These are some of the most interesting data points I’ve published. You can read into this table the politics and philosophies of the school district. That includes what the school district is doing about failing schools.
Superintendent Green has been charged with fixing DeKalb’s failing schools. To do so, the school district has flooded these failing schools with paraprofessionals (parapros), social workers, teacher coaches, etc … DeKalb Schools has added over 1,000 school house full/part time employees across the district since 2014 driving the student/employee ratio down in those schools.
The table below shows the enrollment and number of school house employees in every school since 2015. It is ranked by the school with the largest change in the student to school house employee ratio. For example, schools like McNair Middle and High School have seen a large change in the student/employee ratio. Enrollment is half of what it was 3 years ago, but the number of school house employees has roughly stayed the same. The result is that there is a significant increase in employees in the school house per student. Interestingly, at schools where enrollment has increased, the student per employee ratio has remained flat.
If DeKalb Schools can’t address student academic achievement at failing schools now, it is never going to happen.
- Removing Teachers From Region 1- Title I Comparability
- Spectator Guidelines for Spring Sports
- Class of 2021 Graduation Schedule
- Biden’s Executive Order Supports Reopening of Schools
- Dangerous Intersection In Front of Dunwoody High School
- DCSD Employees May Continue To Work Remotely For 30 Days
- Teachers and Students Are Coming Back To School
- DeKalb Schools Reopening Plan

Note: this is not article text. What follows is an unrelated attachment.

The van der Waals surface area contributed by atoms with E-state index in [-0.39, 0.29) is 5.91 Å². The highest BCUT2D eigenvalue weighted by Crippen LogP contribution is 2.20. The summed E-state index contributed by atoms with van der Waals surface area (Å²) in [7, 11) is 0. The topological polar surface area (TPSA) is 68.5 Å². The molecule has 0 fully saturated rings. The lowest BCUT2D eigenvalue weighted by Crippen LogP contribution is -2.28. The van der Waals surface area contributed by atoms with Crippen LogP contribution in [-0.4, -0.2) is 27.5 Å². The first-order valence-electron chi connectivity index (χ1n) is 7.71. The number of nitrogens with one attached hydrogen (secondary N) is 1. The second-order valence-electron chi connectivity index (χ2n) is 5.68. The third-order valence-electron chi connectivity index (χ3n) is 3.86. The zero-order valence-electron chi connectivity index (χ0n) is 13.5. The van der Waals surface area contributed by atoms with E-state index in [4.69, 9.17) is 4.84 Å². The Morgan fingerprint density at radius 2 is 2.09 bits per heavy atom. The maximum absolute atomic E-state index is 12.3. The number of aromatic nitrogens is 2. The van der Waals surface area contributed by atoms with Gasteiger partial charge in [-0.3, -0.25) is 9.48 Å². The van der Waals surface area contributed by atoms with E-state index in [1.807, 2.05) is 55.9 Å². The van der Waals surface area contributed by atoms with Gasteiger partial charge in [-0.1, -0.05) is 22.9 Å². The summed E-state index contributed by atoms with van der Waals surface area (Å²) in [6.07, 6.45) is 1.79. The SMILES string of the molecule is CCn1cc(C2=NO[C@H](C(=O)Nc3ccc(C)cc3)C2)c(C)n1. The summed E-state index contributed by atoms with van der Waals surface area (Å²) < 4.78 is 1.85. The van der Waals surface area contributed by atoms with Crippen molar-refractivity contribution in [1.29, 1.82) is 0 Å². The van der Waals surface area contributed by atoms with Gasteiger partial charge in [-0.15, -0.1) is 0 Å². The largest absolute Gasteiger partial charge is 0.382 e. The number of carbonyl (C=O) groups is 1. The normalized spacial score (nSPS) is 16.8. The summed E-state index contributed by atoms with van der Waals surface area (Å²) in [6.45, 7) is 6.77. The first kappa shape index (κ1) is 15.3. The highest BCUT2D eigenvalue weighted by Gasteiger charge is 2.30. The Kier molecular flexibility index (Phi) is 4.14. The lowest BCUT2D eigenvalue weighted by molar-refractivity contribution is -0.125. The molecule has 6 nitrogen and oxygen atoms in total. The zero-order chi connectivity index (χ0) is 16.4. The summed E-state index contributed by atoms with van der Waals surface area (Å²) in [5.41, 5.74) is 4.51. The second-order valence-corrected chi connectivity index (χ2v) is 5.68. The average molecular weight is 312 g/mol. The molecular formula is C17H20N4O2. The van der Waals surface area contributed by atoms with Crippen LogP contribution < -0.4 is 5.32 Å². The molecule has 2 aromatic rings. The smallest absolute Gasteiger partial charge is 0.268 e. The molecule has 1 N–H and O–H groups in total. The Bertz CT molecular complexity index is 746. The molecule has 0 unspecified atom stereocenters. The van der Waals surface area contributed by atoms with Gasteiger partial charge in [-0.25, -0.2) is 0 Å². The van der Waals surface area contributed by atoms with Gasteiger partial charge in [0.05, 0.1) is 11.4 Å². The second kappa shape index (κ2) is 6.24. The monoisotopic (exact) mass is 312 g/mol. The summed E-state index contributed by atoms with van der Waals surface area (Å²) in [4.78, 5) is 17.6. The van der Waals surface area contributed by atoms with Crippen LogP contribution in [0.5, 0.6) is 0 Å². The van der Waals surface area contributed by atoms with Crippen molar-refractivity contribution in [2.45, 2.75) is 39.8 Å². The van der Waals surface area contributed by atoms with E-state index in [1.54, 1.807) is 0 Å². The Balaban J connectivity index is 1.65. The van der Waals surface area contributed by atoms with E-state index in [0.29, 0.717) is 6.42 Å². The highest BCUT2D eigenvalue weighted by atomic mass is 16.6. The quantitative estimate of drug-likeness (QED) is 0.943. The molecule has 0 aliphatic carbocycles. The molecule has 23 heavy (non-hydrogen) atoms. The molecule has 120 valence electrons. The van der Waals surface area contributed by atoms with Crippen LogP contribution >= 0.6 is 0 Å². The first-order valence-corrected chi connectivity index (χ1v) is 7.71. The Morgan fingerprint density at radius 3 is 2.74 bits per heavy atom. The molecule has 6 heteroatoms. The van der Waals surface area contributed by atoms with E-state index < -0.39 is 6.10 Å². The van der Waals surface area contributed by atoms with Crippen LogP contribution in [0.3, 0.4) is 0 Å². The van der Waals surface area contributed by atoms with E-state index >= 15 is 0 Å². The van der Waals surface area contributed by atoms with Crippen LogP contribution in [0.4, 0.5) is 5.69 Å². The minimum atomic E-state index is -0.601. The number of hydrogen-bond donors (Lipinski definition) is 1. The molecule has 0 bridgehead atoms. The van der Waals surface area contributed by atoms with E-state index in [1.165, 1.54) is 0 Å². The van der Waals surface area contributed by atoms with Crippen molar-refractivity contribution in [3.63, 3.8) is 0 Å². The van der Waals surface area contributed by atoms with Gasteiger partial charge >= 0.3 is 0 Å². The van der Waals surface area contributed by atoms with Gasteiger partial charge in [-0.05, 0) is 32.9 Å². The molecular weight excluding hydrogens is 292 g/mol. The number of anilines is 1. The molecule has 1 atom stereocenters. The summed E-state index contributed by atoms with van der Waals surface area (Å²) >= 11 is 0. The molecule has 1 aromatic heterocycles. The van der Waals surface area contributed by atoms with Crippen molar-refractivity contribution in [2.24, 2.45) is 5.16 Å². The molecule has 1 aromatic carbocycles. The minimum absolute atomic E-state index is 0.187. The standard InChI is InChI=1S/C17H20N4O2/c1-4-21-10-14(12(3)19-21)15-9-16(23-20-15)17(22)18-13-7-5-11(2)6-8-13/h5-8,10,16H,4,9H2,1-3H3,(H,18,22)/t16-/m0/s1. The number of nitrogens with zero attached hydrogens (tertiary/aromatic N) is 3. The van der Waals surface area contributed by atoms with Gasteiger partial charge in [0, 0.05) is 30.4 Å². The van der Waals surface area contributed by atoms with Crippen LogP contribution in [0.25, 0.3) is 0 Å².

- Regional Town Hall Meetings For Parents
- DeKalb Schools 2020 Graduation Rates
- Black Lives Matter in DeKalb Schools
- Giving Grace Network – Hardships For Children
- DeKalb Schools 2018 and 2019 Independent Auditor’s Reports
- Sept Survey Results – Updated Input on Returning to School
- Teacher Town Hall – My Notes
- Football Spectators – Billboards – Teacher Town Hall
- DeKalb Schools Is Returning to Face to Face Learning
- Re-Open Athletics & Schedule
- Booster Club Policy Townhall
- Formula To Calculate Moving To Hybrid
- COVID-19 Cases Trending Down
- Divisive Statement By Dr. Joyce Morley
- Conditions To Move To Hybrid
- Sports – DeKalb Schools Delays Athletics
- School Virtual Opening Update
- Professional Development Institute
- DeKalb Schools Approved 2020-2021 School Calendar
- Micro-Schools – Students & Teachers Coming Together
- DeKalb Schools New 2020-2021 School Calendar
- Results – School Re Opening Survey
- DeKalb Notice of Property Tax Increase
- Opening Schools in Metro Atlanta
- DeKalb Schools Re-Opening Update
- Survey Results – DES 4/5 Academy Site Name
- DeKalb Schools Re-Opening Framework
- Public Input on Name of DES 4/5 Academy
- DeKalb Schools – FY2021 Budget Considerations